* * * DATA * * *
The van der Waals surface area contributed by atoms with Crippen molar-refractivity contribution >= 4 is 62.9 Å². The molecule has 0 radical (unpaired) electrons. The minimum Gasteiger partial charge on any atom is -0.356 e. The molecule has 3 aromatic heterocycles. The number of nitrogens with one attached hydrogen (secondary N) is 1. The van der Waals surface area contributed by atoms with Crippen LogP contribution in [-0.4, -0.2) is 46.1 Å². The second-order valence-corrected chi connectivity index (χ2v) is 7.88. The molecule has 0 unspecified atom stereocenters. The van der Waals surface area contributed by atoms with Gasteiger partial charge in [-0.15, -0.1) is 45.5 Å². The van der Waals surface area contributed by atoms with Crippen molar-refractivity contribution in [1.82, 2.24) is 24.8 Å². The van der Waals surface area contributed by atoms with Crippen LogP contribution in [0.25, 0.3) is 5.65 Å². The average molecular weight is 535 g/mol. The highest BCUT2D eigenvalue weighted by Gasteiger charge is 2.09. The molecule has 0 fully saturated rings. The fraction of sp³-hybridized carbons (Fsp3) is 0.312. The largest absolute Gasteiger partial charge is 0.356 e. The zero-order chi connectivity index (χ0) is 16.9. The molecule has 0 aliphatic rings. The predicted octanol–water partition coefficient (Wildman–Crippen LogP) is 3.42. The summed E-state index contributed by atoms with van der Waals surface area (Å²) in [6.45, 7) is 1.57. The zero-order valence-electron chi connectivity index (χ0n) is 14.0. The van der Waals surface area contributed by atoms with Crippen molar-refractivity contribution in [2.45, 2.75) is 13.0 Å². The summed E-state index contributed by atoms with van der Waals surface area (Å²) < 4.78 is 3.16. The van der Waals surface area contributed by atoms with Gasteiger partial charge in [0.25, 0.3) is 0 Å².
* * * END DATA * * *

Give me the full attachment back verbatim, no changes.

The van der Waals surface area contributed by atoms with Crippen molar-refractivity contribution >= 4 is 62.9 Å². The molecule has 0 radical (unpaired) electrons. The minimum Gasteiger partial charge on any atom is -0.356 e. The molecule has 3 aromatic heterocycles. The number of nitrogens with one attached hydrogen (secondary N) is 1. The van der Waals surface area contributed by atoms with Crippen LogP contribution in [-0.4, -0.2) is 46.1 Å². The second-order valence-corrected chi connectivity index (χ2v) is 7.88. The molecule has 0 unspecified atom stereocenters. The van der Waals surface area contributed by atoms with Gasteiger partial charge in [-0.15, -0.1) is 45.5 Å². The van der Waals surface area contributed by atoms with Crippen molar-refractivity contribution in [1.82, 2.24) is 24.8 Å². The van der Waals surface area contributed by atoms with Crippen LogP contribution in [0.25, 0.3) is 5.65 Å². The average molecular weight is 535 g/mol. The highest BCUT2D eigenvalue weighted by Gasteiger charge is 2.09. The molecule has 0 fully saturated rings. The fraction of sp³-hybridized carbons (Fsp3) is 0.312. The largest absolute Gasteiger partial charge is 0.356 e. The zero-order chi connectivity index (χ0) is 16.9. The molecule has 0 aliphatic rings. The predicted octanol–water partition coefficient (Wildman–Crippen LogP) is 3.42. The summed E-state index contributed by atoms with van der Waals surface area (Å²) in [6.45, 7) is 1.57. The zero-order valence-electron chi connectivity index (χ0n) is 14.0. The van der Waals surface area contributed by atoms with Crippen molar-refractivity contribution in [2.45, 2.75) is 13.0 Å². The summed E-state index contributed by atoms with van der Waals surface area (Å²) < 4.78 is 3.16. The van der Waals surface area contributed by atoms with Gasteiger partial charge in [0.25, 0.3) is 0 Å².